Upgraded Lights on Radwagon 4

Dragonspeed88

New Member
Region
USA
I picked up a new Radwagon 4 this spring since I currently am not driving and needed something that could do everything (on a budget) but I knew from the start that the OEM Spanninga lights would likely be a problem after reading reviews and talking to a friend who had bought a Rad Mini. Sure enough the headlight was almost horrifically underwhelming for a bike that can hit 20mph easily and the town I live in has very sparse street lighting to boot. I had good experience with my Busch + Muller taillight on my manual utility bike and decided to go with their products for both taillight AND headlight.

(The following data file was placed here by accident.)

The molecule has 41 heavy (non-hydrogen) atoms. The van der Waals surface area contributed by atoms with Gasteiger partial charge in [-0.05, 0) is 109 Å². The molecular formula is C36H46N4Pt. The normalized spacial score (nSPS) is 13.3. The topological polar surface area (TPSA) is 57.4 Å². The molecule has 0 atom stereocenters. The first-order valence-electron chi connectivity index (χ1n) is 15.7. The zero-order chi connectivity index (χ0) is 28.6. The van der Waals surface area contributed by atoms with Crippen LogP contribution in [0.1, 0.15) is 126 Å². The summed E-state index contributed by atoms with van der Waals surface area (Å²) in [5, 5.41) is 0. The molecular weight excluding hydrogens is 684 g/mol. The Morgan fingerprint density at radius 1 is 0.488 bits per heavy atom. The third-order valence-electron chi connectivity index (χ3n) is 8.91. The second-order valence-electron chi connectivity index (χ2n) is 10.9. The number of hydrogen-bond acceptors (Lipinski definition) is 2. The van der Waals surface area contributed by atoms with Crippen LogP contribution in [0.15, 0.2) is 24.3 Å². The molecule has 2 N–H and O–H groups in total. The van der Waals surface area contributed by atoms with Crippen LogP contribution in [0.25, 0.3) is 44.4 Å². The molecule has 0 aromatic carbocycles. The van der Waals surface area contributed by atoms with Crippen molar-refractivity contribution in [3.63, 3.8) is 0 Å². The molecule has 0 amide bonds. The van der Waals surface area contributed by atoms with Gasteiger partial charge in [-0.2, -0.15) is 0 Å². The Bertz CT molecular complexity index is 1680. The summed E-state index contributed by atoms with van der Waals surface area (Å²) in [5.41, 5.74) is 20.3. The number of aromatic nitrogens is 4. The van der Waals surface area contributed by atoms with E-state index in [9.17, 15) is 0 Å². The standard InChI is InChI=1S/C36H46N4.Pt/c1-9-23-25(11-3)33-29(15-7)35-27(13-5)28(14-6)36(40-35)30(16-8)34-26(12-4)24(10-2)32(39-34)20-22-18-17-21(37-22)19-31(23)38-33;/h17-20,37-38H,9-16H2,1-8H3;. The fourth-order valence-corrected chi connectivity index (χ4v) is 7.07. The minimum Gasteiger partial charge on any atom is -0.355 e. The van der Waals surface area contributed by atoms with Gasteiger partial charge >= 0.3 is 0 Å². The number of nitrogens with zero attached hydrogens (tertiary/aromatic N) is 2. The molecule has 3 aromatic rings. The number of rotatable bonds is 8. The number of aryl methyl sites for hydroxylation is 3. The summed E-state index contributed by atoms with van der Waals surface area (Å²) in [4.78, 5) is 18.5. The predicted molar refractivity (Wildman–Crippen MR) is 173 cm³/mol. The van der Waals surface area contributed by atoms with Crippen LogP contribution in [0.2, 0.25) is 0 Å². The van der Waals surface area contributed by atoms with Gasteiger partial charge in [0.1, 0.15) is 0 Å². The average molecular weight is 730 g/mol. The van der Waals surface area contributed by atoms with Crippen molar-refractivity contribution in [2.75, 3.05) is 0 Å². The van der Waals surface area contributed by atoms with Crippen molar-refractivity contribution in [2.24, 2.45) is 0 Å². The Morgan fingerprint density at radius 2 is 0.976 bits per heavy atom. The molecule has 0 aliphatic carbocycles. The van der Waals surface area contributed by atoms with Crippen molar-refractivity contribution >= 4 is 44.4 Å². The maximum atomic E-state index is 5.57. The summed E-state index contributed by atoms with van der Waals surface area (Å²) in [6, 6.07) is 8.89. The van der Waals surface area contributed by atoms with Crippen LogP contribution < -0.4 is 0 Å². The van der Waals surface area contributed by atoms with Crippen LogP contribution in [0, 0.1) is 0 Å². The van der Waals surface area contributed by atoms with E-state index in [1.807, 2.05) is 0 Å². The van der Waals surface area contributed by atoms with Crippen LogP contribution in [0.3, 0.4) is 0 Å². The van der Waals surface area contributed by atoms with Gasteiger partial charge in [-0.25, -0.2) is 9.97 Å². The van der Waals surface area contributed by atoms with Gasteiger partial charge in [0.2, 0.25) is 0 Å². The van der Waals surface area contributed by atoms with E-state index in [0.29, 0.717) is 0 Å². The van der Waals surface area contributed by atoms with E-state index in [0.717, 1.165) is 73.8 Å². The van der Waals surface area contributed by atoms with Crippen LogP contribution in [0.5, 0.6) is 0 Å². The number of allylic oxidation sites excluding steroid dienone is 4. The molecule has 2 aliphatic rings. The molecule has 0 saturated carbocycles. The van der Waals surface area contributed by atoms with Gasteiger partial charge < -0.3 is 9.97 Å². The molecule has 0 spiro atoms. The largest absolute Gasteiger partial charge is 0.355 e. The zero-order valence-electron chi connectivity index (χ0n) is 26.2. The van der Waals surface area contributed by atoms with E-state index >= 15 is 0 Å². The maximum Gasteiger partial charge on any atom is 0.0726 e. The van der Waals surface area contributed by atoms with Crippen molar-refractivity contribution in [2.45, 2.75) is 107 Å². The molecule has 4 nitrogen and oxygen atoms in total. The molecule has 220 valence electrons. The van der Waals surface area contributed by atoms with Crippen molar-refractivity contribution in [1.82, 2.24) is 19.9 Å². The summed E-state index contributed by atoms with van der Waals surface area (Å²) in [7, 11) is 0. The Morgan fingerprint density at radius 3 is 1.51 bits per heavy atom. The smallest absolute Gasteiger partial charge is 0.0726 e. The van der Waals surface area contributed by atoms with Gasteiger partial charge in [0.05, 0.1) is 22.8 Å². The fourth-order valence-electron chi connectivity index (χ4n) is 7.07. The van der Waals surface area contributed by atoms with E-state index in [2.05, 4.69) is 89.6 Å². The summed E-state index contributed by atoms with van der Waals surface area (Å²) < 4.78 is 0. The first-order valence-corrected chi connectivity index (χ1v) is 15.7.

Now the main confusion I found was on confirming whether the lights would operate on the apparent full 48v current supplied to the Radwagon's light circuits. The IQ-XE was clear enough in its compatibility but the Line K Brake taillight was a bit of a mystery (though now it seems the power rating is on the website clear as day). The challenge was finding a way to rig them onto the bike without cutting the factory harness (I'd reached out to Rad and their official response to my wanting better lights was to get a second handlebar-mounted battery light...so no). I found a company that stocked pigtailed Julet connectors (the snazzy connectors used on the Radwagon 4 and, presumably, other ebikes) and you can find that here. For this project I needed a 2-pin male and a 4-pin male for the headlight and taillight respectively. Some adhesive-lined heatshrink tubing and soldering gear along with a heat gun (or other way of shrinking the tubing) were necessary and you'll also need a multimeter, good conventional wire strippers but also something like this round cable stripper to get through the thick outer insulation of the Julet pigtails. The wires within are a particular pain to strip so give yourself plenty of extra length for trial and error in case your strippers are too tight. If I had to do this again, I'd get a better stripper for the inner wires than the one I had (I ended up having to delicately use the Fluke stripper linked above to cut the insulation from the inner wires).